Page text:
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Vote on Realignment Looks Unlikely

Baseball: Giant owner Magowan says players should be consulted. Meetings end today.


ATLANTA — What a revolutionary concept.

A baseball owner actually said Wednesday that the players' union should be involved in the decision on realignment.

A partnership?

"We shouldn't be doing things the players want no part of," San Francisco Giant owner Peter Magowan said. "That's one of the lessons we should have learned from the strike.

"Maybe they don't have the legal power to stop it, but that isn't the question. The question we should be asking [the players] is, 'What do you guys want?' "

Magowan wants no part of a plan that would put the Oakland A's in the National League. He has threatened legal action if the A's intrude on what he contends is his exclusive NL territory.

He continued to plead his case to the media Wednesday, igniting a feud of sorts with Arizona Diamondback owner Jerry Colangelo and turning the lobby of the upscale hotel at which owners continued to mull realignment into a mini-traffic jam.

The three-day meeting ends today with no vote scheduled on realignment and no indication when there will be a vote.

Magowan said the union should be included in the process.

"I'm flattered by the interest," Donald Fehr, the union's executive director, said from New York. "Our interest is their interest. I'm hopeful they'll come out of these meetings and we can sit down and work out a meaningful realignment plan."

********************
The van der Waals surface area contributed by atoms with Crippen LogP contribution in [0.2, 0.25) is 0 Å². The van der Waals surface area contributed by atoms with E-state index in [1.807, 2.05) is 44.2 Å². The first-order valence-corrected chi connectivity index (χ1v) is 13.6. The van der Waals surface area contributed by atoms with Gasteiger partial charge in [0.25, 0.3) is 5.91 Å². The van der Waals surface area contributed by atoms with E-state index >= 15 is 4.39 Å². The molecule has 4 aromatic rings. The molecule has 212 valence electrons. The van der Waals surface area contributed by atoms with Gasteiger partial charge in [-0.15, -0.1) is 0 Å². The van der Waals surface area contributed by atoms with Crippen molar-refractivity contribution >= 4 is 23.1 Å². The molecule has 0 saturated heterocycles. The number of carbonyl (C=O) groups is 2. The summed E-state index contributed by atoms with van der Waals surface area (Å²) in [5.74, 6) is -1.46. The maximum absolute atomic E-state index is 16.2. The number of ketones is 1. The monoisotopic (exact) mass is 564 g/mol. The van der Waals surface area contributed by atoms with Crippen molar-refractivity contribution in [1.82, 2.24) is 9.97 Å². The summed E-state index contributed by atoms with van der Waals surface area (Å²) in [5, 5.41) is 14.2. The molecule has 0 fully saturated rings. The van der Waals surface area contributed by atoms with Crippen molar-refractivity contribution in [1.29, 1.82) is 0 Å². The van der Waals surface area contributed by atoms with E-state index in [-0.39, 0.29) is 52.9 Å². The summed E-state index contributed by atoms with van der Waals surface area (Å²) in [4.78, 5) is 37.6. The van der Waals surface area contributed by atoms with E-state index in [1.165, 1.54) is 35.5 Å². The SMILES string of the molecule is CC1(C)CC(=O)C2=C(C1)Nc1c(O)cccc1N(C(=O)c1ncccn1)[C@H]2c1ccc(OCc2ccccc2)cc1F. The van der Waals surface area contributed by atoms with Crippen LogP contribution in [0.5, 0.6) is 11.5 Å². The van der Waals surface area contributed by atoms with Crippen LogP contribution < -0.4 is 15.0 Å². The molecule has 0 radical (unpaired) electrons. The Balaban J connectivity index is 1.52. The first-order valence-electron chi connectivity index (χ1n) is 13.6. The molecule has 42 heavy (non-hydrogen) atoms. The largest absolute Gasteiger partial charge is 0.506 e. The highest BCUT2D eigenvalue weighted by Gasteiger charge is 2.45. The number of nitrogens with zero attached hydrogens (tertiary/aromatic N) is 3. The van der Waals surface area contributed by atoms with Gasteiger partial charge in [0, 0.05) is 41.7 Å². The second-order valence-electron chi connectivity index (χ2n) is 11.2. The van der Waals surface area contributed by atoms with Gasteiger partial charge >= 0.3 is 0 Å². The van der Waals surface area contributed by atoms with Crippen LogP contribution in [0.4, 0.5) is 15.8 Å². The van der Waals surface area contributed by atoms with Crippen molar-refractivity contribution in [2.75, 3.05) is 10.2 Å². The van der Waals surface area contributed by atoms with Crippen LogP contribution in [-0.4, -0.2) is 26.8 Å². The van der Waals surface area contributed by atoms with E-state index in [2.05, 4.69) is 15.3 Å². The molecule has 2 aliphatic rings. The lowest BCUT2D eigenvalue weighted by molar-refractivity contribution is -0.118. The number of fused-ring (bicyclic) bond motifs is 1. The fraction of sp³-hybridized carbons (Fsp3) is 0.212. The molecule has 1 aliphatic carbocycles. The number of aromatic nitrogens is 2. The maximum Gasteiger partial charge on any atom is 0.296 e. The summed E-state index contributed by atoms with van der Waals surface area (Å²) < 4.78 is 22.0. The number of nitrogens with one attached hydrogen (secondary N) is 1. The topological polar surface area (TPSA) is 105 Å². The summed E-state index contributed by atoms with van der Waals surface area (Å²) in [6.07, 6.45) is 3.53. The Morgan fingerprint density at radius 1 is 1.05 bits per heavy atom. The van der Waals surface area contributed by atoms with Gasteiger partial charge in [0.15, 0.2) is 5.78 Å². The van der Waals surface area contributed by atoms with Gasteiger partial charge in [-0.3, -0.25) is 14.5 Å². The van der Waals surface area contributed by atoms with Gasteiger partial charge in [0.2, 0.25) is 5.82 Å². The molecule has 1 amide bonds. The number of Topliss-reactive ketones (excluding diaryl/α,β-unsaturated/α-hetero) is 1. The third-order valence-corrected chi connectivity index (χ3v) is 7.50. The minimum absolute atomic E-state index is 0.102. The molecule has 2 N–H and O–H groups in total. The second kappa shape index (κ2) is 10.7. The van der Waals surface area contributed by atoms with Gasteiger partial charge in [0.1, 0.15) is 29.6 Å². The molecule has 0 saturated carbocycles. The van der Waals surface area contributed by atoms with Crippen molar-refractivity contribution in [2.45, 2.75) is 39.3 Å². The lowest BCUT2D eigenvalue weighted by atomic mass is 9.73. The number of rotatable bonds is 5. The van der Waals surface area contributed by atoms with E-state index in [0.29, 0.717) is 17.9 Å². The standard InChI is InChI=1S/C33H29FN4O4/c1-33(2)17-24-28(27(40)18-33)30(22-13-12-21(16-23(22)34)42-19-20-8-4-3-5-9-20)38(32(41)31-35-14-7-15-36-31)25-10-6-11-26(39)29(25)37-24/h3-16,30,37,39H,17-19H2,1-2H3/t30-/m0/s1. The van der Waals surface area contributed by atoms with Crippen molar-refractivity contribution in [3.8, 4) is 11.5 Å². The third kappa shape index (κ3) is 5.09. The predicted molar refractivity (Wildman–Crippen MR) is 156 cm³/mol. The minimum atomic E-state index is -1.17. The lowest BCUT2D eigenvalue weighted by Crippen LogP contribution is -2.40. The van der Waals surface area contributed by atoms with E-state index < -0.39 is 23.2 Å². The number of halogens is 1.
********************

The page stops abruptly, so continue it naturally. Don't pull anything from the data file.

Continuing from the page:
Fehr refused to comment on how far he thinks realignment should go, but he said the union has received direct communication from people involved in ownership planning, leading him to believe there will be joint talks after the owners leave Atlanta.

That might herald a new era, but a baseball official said it isn't going to happen.

The official said the union has no authority in realignment and that the only meetings that have been held with Fehr--and will be held with him in the future--are designed to keep him informed.

While the partnership remains on hold, so does realignment.

The new favorite is a plan in which seven teams would switch leagues and looks like this:


East--Philadelphia, New York Mets, Atlanta, Pittsburgh.

Central--Cincinnati, Chicago Cubs, Kansas City, St. Louis.

West--Dodgers, San Francisco, San Diego, Colorado.

Pacific--Angels, Oakland, Seattle, Arizona.


East--Toronto, Boston, Baltimore, New York Yankees, Florida.

Central--Cleveland, Detroit, Tampa Bay, Montreal.

West--Chicago White Sox, Texas, Minnesota, Milwaukee, Houston.

Magowan reiterated that if the two Chicago and two New York teams are being placed in different leagues, so should the Giants and A's because of their proximity, comparatively small population base and the NL exclusivity he received when buying the team.

He railed about the fact that he does not have a veto--since the Giants are not switching leagues--but that the Diamondbacks, who have not played a game and are not switching leagues, do and can exercise it if they are not in the NL West (or the new Pacific spinoff), where they were placed in January.

He said the realignment dilemma could be resolved easily if Arizona would move to the American League.

"Magowan is trying to bring attention to us to protect his own agenda," Colangelo said. "If I'm not mistaken, he's been playing in a two-team market for several years. We're the new kid on the block. We're not even part of the equation.

"We don't have any leverage, but we're going to be one of the industry's top revenue producers right from the start and a payer in revenue sharing.

"Our fans want the National League, and we should have the opportunity to maximize our revenue by remaining where our fans want us. [Magowan's] bitching and complaining isn't going to undo [what was done in January]."

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